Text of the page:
5 Significant Attitude Differences That Separate Growing and Declining Churches

attitudeSo what’s the difference between a growing church and a declining church?

Well there are many, but one of the biggest differences I see is the attitude of the leaders.

The leaders of growing churches almost always share a common attitude.

So do the leaders of declining churches.

And the attitude has a huge influence over the results each church sees.

Attitude may or may not be everything, but it’s close.

Here are 5 attitude differences I see again and again in growing churches and declining churches.

1. We Can v. We Can’t

Perhaps the biggest differences I see between growing churches and declining churches is the attitude around what’s possible.

Growing churches believe they can.

Declining churches believe they can’t.

They’re both right.

One of my all time favourite quotes is Henry Ford’s “Whether you believe you can or believe you can’t, you’re right.”  He’s correct.

Growing churches make a way when there’s no way, which seems to be what God specializes in if you read the Bible.

When you sit around your leadership table, do you come up with 20 ways to make it happen, or 20 reasons why it won’t work? That tells you far more about your church than you probably want it to.

Growing churches believe they can. It’s that simple. And even if they’re wrong, at least they tried. The mission is important enough to take significant risk.

2. Them v. Us

Declining churches focus on themselves.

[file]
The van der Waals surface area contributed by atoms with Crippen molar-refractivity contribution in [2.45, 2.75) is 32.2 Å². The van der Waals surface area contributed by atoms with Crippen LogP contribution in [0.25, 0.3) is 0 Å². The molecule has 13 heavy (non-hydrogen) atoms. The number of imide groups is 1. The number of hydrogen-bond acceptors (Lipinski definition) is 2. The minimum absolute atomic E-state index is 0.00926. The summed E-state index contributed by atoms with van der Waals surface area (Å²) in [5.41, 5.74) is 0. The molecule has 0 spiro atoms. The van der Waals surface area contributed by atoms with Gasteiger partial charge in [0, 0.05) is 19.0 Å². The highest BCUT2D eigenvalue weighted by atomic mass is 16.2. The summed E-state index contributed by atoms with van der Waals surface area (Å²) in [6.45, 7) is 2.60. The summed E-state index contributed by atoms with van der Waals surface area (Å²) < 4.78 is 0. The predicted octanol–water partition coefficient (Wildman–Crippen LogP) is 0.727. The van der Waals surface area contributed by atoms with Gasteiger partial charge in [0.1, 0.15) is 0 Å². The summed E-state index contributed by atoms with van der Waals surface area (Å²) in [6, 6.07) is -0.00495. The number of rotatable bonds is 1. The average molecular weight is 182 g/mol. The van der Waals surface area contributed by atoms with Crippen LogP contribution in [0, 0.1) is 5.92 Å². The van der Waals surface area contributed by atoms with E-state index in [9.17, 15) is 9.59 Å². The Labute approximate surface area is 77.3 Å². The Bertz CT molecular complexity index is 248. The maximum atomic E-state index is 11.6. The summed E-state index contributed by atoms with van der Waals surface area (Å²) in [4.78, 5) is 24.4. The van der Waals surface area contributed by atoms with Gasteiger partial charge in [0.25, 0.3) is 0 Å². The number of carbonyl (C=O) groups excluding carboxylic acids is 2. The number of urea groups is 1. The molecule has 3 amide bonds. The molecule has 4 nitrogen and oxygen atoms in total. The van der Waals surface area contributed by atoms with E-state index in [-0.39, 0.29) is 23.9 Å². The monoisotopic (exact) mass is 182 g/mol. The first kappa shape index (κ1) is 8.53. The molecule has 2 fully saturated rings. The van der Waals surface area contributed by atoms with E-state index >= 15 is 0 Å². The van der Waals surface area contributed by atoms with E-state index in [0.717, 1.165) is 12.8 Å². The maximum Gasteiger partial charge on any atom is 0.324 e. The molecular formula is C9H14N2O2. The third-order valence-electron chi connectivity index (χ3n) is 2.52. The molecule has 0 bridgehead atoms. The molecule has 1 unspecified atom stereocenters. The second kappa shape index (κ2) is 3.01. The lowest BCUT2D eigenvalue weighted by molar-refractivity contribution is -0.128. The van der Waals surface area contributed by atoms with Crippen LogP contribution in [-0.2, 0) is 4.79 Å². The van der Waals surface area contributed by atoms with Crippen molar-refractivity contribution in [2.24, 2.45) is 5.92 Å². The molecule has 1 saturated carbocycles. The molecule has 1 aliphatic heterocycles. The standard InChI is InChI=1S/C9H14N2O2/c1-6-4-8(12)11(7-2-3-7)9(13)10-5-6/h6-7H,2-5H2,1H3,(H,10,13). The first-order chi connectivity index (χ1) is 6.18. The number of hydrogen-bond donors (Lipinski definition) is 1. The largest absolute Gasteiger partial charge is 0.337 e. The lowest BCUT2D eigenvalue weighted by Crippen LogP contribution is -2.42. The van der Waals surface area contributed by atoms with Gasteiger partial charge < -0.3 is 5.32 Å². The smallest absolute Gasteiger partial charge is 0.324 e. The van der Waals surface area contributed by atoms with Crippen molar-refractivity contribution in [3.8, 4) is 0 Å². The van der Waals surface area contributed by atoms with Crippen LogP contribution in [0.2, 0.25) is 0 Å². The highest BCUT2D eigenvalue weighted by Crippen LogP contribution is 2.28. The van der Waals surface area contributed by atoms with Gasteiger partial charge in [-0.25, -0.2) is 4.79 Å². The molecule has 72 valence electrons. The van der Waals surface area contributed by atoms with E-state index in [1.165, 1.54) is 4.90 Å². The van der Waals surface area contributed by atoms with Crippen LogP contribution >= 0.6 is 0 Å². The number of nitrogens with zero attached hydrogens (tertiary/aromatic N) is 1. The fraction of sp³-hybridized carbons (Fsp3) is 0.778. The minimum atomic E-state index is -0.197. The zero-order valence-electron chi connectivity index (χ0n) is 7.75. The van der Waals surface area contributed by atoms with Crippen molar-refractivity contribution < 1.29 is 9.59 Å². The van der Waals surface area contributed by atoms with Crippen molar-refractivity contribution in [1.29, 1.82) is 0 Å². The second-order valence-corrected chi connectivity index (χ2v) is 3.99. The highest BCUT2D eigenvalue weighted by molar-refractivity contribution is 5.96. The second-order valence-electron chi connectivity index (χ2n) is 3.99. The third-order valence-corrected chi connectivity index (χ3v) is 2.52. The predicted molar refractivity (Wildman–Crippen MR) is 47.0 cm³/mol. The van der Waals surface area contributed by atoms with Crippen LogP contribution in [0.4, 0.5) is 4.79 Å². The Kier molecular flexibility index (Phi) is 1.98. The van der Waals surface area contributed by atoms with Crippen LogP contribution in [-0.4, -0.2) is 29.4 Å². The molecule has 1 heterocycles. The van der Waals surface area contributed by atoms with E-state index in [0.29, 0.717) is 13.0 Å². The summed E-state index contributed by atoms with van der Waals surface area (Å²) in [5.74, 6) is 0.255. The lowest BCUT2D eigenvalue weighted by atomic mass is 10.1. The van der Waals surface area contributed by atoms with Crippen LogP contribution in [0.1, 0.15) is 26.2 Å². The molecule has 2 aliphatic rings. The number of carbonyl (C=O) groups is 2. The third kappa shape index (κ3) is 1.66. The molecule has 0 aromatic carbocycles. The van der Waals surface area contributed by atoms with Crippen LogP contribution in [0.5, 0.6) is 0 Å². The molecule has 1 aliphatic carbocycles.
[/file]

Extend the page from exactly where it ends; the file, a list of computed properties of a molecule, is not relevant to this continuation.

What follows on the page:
Growing churches focus on the people they’re trying to reach.

If your leadership table conversations are all about the needs and wants of your members, it’s a sign that your church is insider focused.

The mission of the church is to reach the world. Growing churches not only know that; they live it.

Besides, who likes to hang out with selfish people?

And ironically, selfish people almost always end up in a very surprising place: alone. Because a life devoted to self ultimately leaves you alone. That’s also true for selfish churches.

If you’re becoming smaller and smaller, is it because you’re selfish?

3. Principles v. Preferences

Declining churches focus on their member’s preferences.

Todd didn’t like the music. 

Allison thinks we’re not deep enough. 

Bill wants to start a new program.

And so the leaders respond, trying to please everybody.

In reality, declining churches bend to the preferences of its members.

Growing churches don’t.

Instead, they focus on the principles (even strategies) that will help them reach new people.

Is your leadership team principle driven or preference driven? There’s a world of difference between the two.

4. Proactive v. Reactive

This is a close cousin of points 2 and 3 above, but the difference is deadly or life-giving depending on where you land.

Growing churches are proactive. They choose their agenda and immediately get on issues that can impact their future.

Declining churches are reactive, letting members determine the agenda and reacting to problems as they arise.

In fact, most declining churches are so busy reacting to problems other people raise that they never get around to charting a course for the future.

If you never get around to charting a course for the future, you will have no future.

Growing churches have a strong bias for setting their own agendas, not in the selfish sense, but in a way that determined leaders see what the mission requires and decide to deal with it.

The leaders in a growing church simply refuse to yield to the agenda of others that would take them off mission.